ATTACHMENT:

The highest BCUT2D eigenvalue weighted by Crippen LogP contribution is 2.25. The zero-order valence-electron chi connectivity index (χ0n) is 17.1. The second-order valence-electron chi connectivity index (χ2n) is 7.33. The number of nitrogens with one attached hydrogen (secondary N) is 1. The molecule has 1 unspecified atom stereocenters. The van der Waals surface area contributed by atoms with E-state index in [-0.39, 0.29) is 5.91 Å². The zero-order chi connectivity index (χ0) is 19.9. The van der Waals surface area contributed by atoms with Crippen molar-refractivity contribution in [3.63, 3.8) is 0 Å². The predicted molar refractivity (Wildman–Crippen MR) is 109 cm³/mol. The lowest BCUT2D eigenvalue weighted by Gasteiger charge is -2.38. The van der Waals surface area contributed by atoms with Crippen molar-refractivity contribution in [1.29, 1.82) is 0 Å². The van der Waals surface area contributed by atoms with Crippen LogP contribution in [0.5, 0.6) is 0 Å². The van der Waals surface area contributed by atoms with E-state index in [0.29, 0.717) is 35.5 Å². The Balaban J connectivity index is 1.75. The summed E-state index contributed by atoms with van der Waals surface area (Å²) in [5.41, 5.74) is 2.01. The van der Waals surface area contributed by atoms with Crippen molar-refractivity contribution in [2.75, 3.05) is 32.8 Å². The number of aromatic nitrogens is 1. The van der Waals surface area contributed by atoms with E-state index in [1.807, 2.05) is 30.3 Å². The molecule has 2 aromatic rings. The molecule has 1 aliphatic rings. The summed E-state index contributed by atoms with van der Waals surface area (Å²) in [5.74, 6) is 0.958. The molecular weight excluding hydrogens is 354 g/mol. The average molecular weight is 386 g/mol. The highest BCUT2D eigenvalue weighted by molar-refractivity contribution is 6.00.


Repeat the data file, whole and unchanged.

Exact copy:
The highest BCUT2D eigenvalue weighted by Crippen LogP contribution is 2.25. The zero-order valence-electron chi connectivity index (χ0n) is 17.1. The second-order valence-electron chi connectivity index (χ2n) is 7.33. The number of nitrogens with one attached hydrogen (secondary N) is 1. The molecule has 1 unspecified atom stereocenters. The van der Waals surface area contributed by atoms with E-state index in [-0.39, 0.29) is 5.91 Å². The zero-order chi connectivity index (χ0) is 19.9. The van der Waals surface area contributed by atoms with Crippen molar-refractivity contribution in [3.63, 3.8) is 0 Å². The predicted molar refractivity (Wildman–Crippen MR) is 109 cm³/mol. The lowest BCUT2D eigenvalue weighted by Gasteiger charge is -2.38. The van der Waals surface area contributed by atoms with Crippen molar-refractivity contribution in [1.29, 1.82) is 0 Å². The van der Waals surface area contributed by atoms with Crippen LogP contribution in [0.5, 0.6) is 0 Å². The van der Waals surface area contributed by atoms with E-state index in [0.29, 0.717) is 35.5 Å². The Balaban J connectivity index is 1.75. The summed E-state index contributed by atoms with van der Waals surface area (Å²) in [5.41, 5.74) is 2.01. The van der Waals surface area contributed by atoms with Crippen molar-refractivity contribution in [2.75, 3.05) is 32.8 Å². The number of aromatic nitrogens is 1. The van der Waals surface area contributed by atoms with E-state index in [1.807, 2.05) is 30.3 Å². The molecule has 2 aromatic rings. The molecule has 1 aliphatic rings. The summed E-state index contributed by atoms with van der Waals surface area (Å²) in [5.74, 6) is 0.958. The molecular weight excluding hydrogens is 354 g/mol. The average molecular weight is 386 g/mol. The highest BCUT2D eigenvalue weighted by molar-refractivity contribution is 6.00.